One out of five grocery stores in Prague cheated customers buying snacks, often by more than half the value of the purchase.
This is according to a new study called “Cheating Customers in Grocery Stores: A Field Study on Dishonesty,” published in the Journal of Behavioral and Experimental Economics.
The researchers who published their findings the Journal of Behavioral and Experimental Economics examined 259 grocery stores in Prague, with the help of customers posing as foreigners unfamiliar with Czech currency. They shopped in both the morning in and evening and gave clerks a chance to steal money by not giving back the correct amount of change.
“The customers were cheated in 21% of stores, the median overcharge was 54% of the value of an average purchase, and overcharging occurred more often in the stores with on-line reviews mentioning dishonesty of employees,” the abstract for the study states. The result means that half of the cases of cheating involved less than 54% of the purchase value, and the other half was for more than that.
Men were cheated slightly more often than women, but the gender differences were not significant.
One interesting finding of the study was that it contradicted a popular theory that people are more honest in the morning, known as the “Morning Morality Effect.” In Prague, foreigners were cheated more often in the morning than in the evening.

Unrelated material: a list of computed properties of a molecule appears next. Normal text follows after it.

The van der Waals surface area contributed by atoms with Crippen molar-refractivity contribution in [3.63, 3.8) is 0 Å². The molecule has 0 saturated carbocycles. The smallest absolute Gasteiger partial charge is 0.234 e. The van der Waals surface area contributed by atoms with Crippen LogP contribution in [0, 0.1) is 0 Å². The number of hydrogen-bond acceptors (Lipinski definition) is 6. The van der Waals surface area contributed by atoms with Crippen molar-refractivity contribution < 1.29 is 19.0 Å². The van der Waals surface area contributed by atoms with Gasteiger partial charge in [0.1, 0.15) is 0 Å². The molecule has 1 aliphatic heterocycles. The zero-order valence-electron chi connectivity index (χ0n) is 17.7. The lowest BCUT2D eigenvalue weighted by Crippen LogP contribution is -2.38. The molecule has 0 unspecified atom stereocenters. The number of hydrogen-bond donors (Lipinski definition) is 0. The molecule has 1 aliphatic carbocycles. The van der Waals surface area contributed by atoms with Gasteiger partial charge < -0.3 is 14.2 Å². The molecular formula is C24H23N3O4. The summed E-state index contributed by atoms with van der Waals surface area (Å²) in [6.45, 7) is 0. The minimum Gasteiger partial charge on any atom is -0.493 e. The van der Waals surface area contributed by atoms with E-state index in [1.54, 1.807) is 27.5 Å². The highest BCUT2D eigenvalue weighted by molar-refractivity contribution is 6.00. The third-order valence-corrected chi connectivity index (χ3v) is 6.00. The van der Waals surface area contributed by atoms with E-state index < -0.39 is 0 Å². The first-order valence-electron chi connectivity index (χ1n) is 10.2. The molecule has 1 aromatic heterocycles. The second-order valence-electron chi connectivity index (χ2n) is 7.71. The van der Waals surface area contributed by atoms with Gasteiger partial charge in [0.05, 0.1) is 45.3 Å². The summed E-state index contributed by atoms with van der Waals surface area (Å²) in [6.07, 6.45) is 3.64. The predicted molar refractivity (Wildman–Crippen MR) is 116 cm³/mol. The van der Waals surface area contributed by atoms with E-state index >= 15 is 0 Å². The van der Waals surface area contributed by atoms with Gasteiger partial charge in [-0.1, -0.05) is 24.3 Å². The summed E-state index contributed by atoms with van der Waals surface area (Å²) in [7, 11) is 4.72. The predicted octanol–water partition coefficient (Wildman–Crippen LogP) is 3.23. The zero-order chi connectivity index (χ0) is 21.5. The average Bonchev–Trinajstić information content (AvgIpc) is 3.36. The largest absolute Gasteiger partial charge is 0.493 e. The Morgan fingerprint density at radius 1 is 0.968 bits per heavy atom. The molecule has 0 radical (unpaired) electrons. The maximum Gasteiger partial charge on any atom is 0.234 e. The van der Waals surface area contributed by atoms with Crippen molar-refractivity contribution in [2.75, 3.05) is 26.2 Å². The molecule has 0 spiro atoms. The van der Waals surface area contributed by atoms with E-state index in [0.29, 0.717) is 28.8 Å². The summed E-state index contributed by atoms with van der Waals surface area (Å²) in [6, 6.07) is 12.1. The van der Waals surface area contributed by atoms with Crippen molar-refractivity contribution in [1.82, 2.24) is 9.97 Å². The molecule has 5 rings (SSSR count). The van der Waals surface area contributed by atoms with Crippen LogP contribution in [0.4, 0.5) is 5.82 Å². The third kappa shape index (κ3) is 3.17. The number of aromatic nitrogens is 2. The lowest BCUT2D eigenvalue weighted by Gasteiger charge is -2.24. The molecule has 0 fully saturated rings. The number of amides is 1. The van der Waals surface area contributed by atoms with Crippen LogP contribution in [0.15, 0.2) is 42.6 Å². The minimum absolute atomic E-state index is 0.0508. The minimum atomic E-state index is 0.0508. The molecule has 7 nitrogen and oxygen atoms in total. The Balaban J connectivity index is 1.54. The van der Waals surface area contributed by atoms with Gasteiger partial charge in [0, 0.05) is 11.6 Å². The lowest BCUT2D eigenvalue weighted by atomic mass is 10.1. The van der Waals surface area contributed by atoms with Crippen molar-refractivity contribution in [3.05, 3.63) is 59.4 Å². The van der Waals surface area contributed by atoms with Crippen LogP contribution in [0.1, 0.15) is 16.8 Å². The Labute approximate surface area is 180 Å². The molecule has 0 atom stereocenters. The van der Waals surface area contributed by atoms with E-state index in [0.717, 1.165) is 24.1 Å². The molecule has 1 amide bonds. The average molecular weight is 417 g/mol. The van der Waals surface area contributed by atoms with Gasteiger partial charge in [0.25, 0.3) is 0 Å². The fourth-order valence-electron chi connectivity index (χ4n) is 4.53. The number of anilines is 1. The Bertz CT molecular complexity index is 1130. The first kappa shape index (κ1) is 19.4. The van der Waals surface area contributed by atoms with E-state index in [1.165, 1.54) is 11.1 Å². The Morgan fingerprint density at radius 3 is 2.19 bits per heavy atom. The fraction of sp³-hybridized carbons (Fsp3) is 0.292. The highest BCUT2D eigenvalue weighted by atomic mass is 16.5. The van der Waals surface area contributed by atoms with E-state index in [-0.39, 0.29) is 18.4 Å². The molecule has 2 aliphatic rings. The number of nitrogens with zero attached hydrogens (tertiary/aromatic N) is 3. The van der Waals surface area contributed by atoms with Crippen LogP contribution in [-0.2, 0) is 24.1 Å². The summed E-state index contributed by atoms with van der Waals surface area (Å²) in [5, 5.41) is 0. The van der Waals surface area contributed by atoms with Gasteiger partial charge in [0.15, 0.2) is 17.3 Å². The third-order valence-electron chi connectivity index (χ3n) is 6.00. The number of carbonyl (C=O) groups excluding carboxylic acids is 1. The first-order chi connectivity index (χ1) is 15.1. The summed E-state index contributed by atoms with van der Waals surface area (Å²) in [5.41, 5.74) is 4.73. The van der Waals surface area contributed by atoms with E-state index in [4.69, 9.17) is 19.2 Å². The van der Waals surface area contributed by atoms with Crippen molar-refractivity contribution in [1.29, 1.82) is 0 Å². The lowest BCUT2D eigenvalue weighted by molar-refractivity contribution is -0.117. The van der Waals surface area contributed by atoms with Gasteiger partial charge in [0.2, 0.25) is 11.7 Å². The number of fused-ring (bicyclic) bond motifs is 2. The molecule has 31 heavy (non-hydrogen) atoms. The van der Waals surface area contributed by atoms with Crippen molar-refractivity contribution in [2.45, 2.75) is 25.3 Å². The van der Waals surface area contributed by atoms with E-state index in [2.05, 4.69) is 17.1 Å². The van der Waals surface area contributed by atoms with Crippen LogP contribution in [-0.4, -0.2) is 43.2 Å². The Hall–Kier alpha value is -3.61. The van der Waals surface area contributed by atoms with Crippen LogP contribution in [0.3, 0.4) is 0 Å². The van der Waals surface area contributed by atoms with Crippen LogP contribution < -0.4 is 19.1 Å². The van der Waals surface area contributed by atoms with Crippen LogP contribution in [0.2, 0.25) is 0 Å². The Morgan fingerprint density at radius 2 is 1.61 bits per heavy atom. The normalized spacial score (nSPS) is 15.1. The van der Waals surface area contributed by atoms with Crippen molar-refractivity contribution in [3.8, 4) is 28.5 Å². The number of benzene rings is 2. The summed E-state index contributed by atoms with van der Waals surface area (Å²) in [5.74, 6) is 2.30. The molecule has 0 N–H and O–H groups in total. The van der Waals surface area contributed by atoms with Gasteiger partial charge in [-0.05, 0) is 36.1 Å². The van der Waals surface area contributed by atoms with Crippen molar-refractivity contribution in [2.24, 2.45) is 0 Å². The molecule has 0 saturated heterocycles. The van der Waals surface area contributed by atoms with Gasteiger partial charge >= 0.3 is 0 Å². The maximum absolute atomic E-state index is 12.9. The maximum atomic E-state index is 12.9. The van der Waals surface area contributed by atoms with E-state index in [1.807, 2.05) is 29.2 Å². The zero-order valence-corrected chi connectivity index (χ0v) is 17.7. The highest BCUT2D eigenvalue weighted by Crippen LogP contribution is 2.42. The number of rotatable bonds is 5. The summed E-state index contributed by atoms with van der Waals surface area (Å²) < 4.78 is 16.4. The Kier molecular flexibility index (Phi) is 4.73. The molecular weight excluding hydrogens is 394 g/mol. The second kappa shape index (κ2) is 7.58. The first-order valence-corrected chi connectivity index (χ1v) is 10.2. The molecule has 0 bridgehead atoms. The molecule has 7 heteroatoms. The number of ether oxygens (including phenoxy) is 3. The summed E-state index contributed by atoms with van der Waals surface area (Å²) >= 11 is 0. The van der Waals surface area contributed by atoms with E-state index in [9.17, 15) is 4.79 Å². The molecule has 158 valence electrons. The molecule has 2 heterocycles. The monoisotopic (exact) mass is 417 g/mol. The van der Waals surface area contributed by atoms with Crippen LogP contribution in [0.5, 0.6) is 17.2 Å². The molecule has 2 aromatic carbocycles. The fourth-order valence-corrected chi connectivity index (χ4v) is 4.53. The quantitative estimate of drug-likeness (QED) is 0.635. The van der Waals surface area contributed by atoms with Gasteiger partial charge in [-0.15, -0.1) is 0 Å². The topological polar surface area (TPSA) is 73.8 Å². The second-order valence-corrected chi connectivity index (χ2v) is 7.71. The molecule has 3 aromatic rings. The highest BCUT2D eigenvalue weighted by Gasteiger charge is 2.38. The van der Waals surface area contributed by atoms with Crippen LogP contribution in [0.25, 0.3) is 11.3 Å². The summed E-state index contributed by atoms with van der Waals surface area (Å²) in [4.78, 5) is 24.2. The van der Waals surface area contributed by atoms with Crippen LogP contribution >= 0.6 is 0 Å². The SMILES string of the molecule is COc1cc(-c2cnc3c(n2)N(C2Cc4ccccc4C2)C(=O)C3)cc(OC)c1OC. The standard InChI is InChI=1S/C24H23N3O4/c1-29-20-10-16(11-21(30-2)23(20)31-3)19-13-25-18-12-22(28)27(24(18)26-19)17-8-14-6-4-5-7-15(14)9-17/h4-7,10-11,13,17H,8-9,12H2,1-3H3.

“The results show that cheating of customers in grocery stores is relatively widespread and it is especially prevalent in the central city district where the odds of being cheated are more than three times higher in comparison with the rest of the city,” the abstract stated.
The study was carried out by researchers from Faculty of Business Administration at the University of Economics in Prague, the Faculty of Social and Economic Studies at J. E. Purkyně University in Ústí nad Labem, the Faculty of Social Studies at Masaryk University in Brno, and the Faculty of Science at Charles University in Prague.
This follows after the Czech Trade Inspection Authority (ČOI) found similar instances of dishonest practices at Václav Havel Airport Prague and restaurants in the city center.
Persistent problems have also been found in money exchange places, with the city recently making efforts to shut down offices on city property. Taxicabs have also long been a source of problems, with foreigners charged many times the normal fee to get from the airport to the city center.